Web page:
Boston Early Music Festival: Niobe, Regina di Tebe

From a
specialty occasion, a meeting of minds and interests and instruments for a week
every two years, its classes and performances culminating in the sometimes
casual staging of a forgotten opera from an obscure corner of the repertory,
cast with singers soon to become Early Music A-listers (Suzie LeBlanc, Karina
Gauvin), it has become a major event on the international calendar, the most
important Early Music festival in North America, a riot of concerts and classes
and displays with a healthy fringe to boot. The operas are now elegant
spectacles starring singers already on the international A-list
(Philippe Jaroussky). This year, the opera given five performances at the
colorfully restored Cutler Majestic Theater in Boston plus two more in Great
Barrington is Agostino Steffani’s Niobe, Regina di Tebe, a work
premiered in Munich in 1688. As the rare performances of Steffani’s
operas always do, Niobe left audiences wondering how they had missed so
accomplished and appealing a composer, and eager for further acquaintance with
his oeuvre.

Steffani (1654-1728), though born in the Veneto, spent most of his composing
career at German princely courts. He specialized in vocal music—though
ballets are important in his operas, he usually subcontracted their
composition. He was also a diplomat and possibly a secret agent of the Vatican
during a tricky time in Central European politics. After retiring from his
secular careers, he became a bishop and a high papal official, but holy orders
had no effect on the worldliness of his opera plots. Famous in his day for
operas, church music and for chamber compositions for vocal amateurs, his music
was soon forgotten, a fate that also befell the operas of such even more famous
contemporaries as Handel (a sometime protÈgÈ) and Alessandro Scarlatti. Today,
a dozen masters (and many minors) of these eras are just what the opera
audience craves: Operas of Cavalli, Lully, Conradi, Caldara, Vivaldi and Hasse
are revived everywhere. Steffani belongs on that list; thus BEMF has gotten
around to him.

BEMF’s Niobe is billed as the “North American stage premiere”
of the opera (or, possibly, any Steffani opera), for those who recall the
concert performance of Niobe at Alice Tully Hall in 1977 by the
Clarion Society. Clarion also presented Steffani’s Tassilone, and what
I remember from those concerts is how impressed I was with the melodious
scores, how we were all knocked over by their quality, how certain that these
performances would lead to a Steffani revival. They did not. Cavalli and Handel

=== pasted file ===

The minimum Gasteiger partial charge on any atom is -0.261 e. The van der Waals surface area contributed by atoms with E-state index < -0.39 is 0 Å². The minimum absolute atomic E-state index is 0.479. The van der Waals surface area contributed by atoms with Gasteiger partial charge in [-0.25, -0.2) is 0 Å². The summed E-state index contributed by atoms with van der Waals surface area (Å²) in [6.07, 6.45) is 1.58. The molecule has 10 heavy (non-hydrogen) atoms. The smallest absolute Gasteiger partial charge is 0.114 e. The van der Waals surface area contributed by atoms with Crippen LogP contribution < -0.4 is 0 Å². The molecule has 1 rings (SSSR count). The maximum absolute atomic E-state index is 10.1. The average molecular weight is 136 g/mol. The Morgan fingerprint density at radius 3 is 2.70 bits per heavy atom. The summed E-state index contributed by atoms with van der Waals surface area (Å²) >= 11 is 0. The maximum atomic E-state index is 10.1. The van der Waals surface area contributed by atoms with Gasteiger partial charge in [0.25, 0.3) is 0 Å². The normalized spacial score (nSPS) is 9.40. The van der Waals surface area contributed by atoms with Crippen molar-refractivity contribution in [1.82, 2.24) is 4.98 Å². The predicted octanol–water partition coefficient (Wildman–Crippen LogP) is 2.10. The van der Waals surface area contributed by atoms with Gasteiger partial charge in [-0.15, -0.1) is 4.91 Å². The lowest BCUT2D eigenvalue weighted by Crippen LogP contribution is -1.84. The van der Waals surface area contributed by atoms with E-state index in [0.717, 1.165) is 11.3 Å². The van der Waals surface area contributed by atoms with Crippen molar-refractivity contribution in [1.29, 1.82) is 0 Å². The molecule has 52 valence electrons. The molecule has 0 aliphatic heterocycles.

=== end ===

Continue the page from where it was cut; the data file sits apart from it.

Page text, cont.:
and Rameau and Charpentier intruded, and today they can be heard in every
musical capital and festival. Perhaps it is Steffani’s turn at
last—the BEMF Niobe follows acclaimed recent productions at
Schwetzingen, Luxembourg and Covent Garden,. One hopes that BEMF, as it has
done prize-winningly in the past, will record this superb performance.

Niobe_02.pngCharles Robert Stephens, Colin Balzer, and Yulia Van Doren

A DVD would be an even happier idea, considering the production’s
color and grandeur, but is probably beyond the resources of the festival. BEMF
has given Niobe the splendor and special effects worthy of a proud ducal court
under the influence of Louis XIV’s Paris: On the small but deep stage of
the Cutler Majestic, we behold the glittering marble metropolis of ancient
Thebes; the perilous Claude Lorrain-ish woods that surround it, which are
haunted by fierce (dancing) bears, chariots drawn by winged dragons, coy
shepherdesses and other wild life; a sacred fane of the goddess Latona; a
magical paradise to which Mars (actually the disguised Creonte) transports the
bewitched Niobe for purposes of—oh, let’s keep it clean. (He succeeds,
but during an intermission.) Much influenced by the operas of Lully, Steffani
included many ballets in his works, and these were choreographed stylishly and
in the proper period. The special effects that have always been essential to
grand opera include Anfione singing to raise, magically, the walls and gates of
endangered Thebes. This was surprisingly and elegantly brought off,
accompanying Jaroussky’s exquisite invocation, and so made perfect
dramatic and musical sense. The designers of the Met’s Ring
should observe this scene to learn how mythic events can be staged without
forfeiting musical and emotional power. (Gilbert Blin was the director and
scenery designer. He often made do with painted flats—old technology you
might say—but the painting was sumptuous, and flats made earthquakes
easier to dramatize.)

In Greek mythology, Niobe was the lady who boasted of her scads of children
and was duly punished by losing them and turning to stone, a myth that
(I’ve always supposed) referred to the loss of innumerable youths to
every passing germ in the pre-Pasteur era. Her husband, Amphion, was regarded
as second only to Orpheus as a singer and player of the lyre, famed for raising
the walls of Thebes by song (euhemerized as playing lively work songs to
encourage the builders). That is, besides begetting Niobe’s twelve (or